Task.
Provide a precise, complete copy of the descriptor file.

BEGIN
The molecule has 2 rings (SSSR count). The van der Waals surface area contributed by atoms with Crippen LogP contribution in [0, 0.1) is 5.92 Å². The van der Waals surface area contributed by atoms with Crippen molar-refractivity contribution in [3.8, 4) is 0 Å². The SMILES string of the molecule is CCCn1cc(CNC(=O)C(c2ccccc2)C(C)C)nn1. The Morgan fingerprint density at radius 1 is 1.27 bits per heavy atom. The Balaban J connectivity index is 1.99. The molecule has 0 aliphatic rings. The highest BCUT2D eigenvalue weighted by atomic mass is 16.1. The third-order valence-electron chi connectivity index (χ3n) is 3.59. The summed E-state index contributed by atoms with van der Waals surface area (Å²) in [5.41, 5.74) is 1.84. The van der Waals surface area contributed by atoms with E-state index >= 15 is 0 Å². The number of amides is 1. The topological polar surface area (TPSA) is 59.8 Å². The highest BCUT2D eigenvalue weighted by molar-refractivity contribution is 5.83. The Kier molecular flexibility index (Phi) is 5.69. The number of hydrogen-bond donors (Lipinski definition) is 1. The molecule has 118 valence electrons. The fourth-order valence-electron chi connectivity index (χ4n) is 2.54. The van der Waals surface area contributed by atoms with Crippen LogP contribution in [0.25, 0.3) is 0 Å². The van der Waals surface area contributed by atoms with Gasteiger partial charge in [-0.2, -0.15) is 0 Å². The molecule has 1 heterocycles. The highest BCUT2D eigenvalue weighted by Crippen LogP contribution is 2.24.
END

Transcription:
The molecule has 2 rings (SSSR count). The van der Waals surface area contributed by atoms with Crippen LogP contribution in [0, 0.1) is 5.92 Å². The van der Waals surface area contributed by atoms with Crippen molar-refractivity contribution in [3.8, 4) is 0 Å². The SMILES string of the molecule is CCCn1cc(CNC(=O)C(c2ccccc2)C(C)C)nn1. The Morgan fingerprint density at radius 1 is 1.27 bits per heavy atom. The Balaban J connectivity index is 1.99. The molecule has 0 aliphatic rings. The highest BCUT2D eigenvalue weighted by atomic mass is 16.1. The third-order valence-electron chi connectivity index (χ3n) is 3.59. The summed E-state index contributed by atoms with van der Waals surface area (Å²) in [5.41, 5.74) is 1.84. The van der Waals surface area contributed by atoms with E-state index >= 15 is 0 Å². The number of amides is 1. The topological polar surface area (TPSA) is 59.8 Å². The highest BCUT2D eigenvalue weighted by molar-refractivity contribution is 5.83. The Kier molecular flexibility index (Phi) is 5.69. The number of hydrogen-bond donors (Lipinski definition) is 1. The molecule has 118 valence electrons. The fourth-order valence-electron chi connectivity index (χ4n) is 2.54. The van der Waals surface area contributed by atoms with Crippen LogP contribution in [0.25, 0.3) is 0 Å². The van der Waals surface area contributed by atoms with Gasteiger partial charge in [-0.2, -0.15) is 0 Å². The molecule has 1 heterocycles. The highest BCUT2D eigenvalue weighted by Crippen LogP contribution is 2.24.